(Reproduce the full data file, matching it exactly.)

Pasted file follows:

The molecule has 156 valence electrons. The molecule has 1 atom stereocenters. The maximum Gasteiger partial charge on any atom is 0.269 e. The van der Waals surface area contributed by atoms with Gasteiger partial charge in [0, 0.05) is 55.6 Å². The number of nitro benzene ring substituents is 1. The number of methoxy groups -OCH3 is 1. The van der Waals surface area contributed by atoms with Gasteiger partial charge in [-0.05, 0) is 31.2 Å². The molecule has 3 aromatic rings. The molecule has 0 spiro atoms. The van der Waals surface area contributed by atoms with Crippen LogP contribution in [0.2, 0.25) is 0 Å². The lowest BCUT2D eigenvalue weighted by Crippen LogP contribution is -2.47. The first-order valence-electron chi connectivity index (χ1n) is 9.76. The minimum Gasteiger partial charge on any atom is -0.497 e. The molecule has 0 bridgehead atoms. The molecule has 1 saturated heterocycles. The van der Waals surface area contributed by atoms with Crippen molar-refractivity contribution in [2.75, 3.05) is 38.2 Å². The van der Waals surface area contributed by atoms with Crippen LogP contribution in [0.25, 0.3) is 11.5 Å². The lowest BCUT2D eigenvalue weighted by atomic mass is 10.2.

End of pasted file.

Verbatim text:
The molecule has 156 valence electrons. The molecule has 1 atom stereocenters. The maximum Gasteiger partial charge on any atom is 0.269 e. The van der Waals surface area contributed by atoms with Gasteiger partial charge in [0, 0.05) is 55.6 Å². The number of nitro benzene ring substituents is 1. The number of methoxy groups -OCH3 is 1. The van der Waals surface area contributed by atoms with Gasteiger partial charge in [-0.05, 0) is 31.2 Å². The molecule has 3 aromatic rings. The molecule has 0 spiro atoms. The van der Waals surface area contributed by atoms with Crippen LogP contribution in [0.2, 0.25) is 0 Å². The lowest BCUT2D eigenvalue weighted by Crippen LogP contribution is -2.47. The first-order valence-electron chi connectivity index (χ1n) is 9.76. The minimum Gasteiger partial charge on any atom is -0.497 e. The molecule has 0 bridgehead atoms. The molecule has 1 saturated heterocycles. The van der Waals surface area contributed by atoms with Crippen molar-refractivity contribution in [2.75, 3.05) is 38.2 Å². The van der Waals surface area contributed by atoms with Crippen LogP contribution in [0.25, 0.3) is 11.5 Å². The lowest BCUT2D eigenvalue weighted by atomic mass is 10.2.